Monday, December 18, 2017
After JuJu Smith-Shuster's 69 yard catch and run and with 34 seconds on the clock, Ben Roethlisberger immediately signaled a timeout. My brother pointed out Pittsburgh's mistake as it happened. It ultimately cost the Steelers the game and nobody will ever talk about it.
After the big gain, the Steelers should have sprinted up to the line and spiked it, saving the timeout so they could choose whatever plays they wanted to call on 2nd and 3rd downs. With the timeout in your pocket you can run on 2nd down, or maybe play-action pass into the end zone or out of bounds, and then run on 3rd. You have much more flexibility in what you can decide to do. Which also makes it harder for the defense, forcing them to respect the run (especially against Le'Veon Bell), defend the pass, and be aware of the 240 pound Roethlisberger possibly running a draw.
You can also use the timeout to ensure the Patriots don't get the ball back.
It would have taken some time to get to the 10 and get set. Maybe 15 seconds. So the options are:
2nd & Goal/10, 19 seconds on the clock, 1 timeout
1st & Goal/10, 34 seconds on the clock, 0 timeouts
Do you want 15 extra seconds on the clock that you might not need, or do you want to be able to use every play and player in your offensive arsenal, and make it harder on the defense to know what you're doing?
The Steelers set themselves down the path of bad decision-making, managed themselves into a corner, and paid the consequences.
Monday, December 04, 2017
NFL refs suck. Just look how poorly and inconsistently they don't call pass interference when opposing defenders drape themselves on Rob Gronkowski.
Gronk should have been ejected from the Bills game for his late, and dangerous hit on Tre'Davious White. Sorry, Pats fans, it's true. If any Bill or Dolphin or Jet did what Gronk did to a Pats' player, we'd all be up in arms about it. We all yell and scream quite vociferously when Gronk or Brady is a victim of a cheap shot. You can't then ignore your own players crossing the line so blatantly.
Even Belichick thought it was a "bullshit" hit.
It was moronic. No matter what you think about fines or suspensions, it was flat out stupid. As if nobody was watching. As if nobody would see a 6' 7" silverback gorilla acting like Razor Ramon on the sidelines.
But if the refs had kicked him out, it would be hard for the NFL to suspend Gronk on top of the ejection. It was a 20 point game with under 5 minutes, the result long since decided, so Gronk being tossed would have little impact on the game.
And honestly, it's Week 14 now, the Pats are on the verge of wrapping up the division, I don't mind the most injury prone TE in history missing a game. Suspend away.
Sunday, December 03, 2017
Alabama vs. Ohio State is more exciting as a football game than an argument. I'd much rather watch these two teams determine the 4th playoff spot on the field, than watch sports pundits argue about it.
It's clear that the College Football Playoffs are a vast improvement over the BCS, but a modest increase in the playoff's size could yield a big increase in entertainment and drama, while still preserving the importance of the regular season.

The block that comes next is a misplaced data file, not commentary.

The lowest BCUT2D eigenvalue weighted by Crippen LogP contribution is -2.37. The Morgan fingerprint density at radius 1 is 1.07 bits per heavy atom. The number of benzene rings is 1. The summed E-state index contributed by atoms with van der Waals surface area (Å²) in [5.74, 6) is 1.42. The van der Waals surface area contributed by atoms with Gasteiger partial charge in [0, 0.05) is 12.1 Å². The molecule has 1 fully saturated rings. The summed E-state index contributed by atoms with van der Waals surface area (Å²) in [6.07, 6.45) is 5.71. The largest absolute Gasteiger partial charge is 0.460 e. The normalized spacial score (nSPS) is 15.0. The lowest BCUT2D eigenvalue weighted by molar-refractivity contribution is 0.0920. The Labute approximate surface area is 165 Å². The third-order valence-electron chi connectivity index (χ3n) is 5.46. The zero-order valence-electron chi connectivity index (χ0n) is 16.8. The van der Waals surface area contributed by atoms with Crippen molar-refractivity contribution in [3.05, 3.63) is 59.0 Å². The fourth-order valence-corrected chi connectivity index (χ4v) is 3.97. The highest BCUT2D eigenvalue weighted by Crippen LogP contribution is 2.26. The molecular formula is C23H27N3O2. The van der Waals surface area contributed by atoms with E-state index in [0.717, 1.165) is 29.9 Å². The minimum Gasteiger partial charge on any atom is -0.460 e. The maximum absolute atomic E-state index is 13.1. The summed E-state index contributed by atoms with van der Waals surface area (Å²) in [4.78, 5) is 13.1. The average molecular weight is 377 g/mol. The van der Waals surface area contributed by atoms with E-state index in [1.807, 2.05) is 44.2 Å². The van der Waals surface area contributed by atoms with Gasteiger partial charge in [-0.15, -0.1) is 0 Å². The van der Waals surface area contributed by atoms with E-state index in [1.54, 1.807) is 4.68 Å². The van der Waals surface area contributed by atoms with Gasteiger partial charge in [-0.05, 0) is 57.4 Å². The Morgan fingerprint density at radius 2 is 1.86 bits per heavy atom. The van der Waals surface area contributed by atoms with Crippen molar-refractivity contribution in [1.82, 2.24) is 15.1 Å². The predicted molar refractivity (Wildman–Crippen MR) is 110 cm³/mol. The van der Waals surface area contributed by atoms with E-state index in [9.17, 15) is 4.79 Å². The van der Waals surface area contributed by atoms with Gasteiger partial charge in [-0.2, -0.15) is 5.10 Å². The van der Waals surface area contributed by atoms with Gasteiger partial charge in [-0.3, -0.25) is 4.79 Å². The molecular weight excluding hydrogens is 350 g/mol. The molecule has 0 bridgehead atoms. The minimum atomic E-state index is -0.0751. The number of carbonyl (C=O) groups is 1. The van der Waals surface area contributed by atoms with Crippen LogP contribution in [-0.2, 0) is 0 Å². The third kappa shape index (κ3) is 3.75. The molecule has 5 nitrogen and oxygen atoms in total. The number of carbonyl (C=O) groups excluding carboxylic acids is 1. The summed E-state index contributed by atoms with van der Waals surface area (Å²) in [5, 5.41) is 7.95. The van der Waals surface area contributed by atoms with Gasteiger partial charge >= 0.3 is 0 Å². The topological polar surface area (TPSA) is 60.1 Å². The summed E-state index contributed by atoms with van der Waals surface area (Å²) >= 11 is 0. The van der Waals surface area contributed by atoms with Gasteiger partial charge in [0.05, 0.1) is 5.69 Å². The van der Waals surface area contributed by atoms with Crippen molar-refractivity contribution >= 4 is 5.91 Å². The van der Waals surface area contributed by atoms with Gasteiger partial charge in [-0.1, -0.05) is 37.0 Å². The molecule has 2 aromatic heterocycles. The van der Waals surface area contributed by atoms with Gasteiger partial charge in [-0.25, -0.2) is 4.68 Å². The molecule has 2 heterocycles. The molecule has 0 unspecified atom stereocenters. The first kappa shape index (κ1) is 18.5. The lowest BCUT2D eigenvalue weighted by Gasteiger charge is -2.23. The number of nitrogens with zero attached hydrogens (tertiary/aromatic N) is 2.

I've always wanted a 6-team college playoff, with the top 2 receiving byes, and teams seeded 3 through 6 having to play an extra round. But now I'm thinking that 5 teams would be even better, with just one play-in game. Having just one play-in game is somehow more captivating. It's also not a 7 hour time commitment to my TV.
Forcing the a team to win an extra game for a playoff spot makes sense as the 4th and 5th teams typically have some blemishes on their record they need to atone for. They perhaps didn't win their conference, or have 2 losses, or are a non-power conference team like UCF. They could prove their worthiness by winning the play-in game, which is much more convincing than a panel or algorithm deciding they deserve a chance to win it all.
And a 5 team playoff maintains the importance, and subsequent drama of the regular season. It might even add a little more urgency and excitement, as title contending teams strive to ensure a spot in the top 3 to avoid the extra game, and more teams would have a reasonable chance at making the playoffs.
The play-in game could be played a week after the conference championships, and be hosted by the #4 seed to ensure good ticket sales and an intense college football atmosphere. It would also give us the treat of seeing powerful programs from different parts of the country forced to play each other outside of neutral locations. Or it could pit conference rivals against each other in a game with a national title shot on the line.
So this is what we'd get with a play-in game:
- The fourth playoff team forced to earn their spot
- The fourth playoff team legitimately proving their worthiness
- More importance for top teams to finish in the top 3
- More teams with a shot at making the playoffs
- An extra 60 minutes of exciting football between top teams
Just ask yourself, would you rather watch talking head sports pundits argue about Bama and Ohio State, or watch the Tide and Buckeyes figure it out for themselves in front of 100,000 fans in Columbus or Tuscaloosa? Which do you think would get better ratings, the game or the selection show?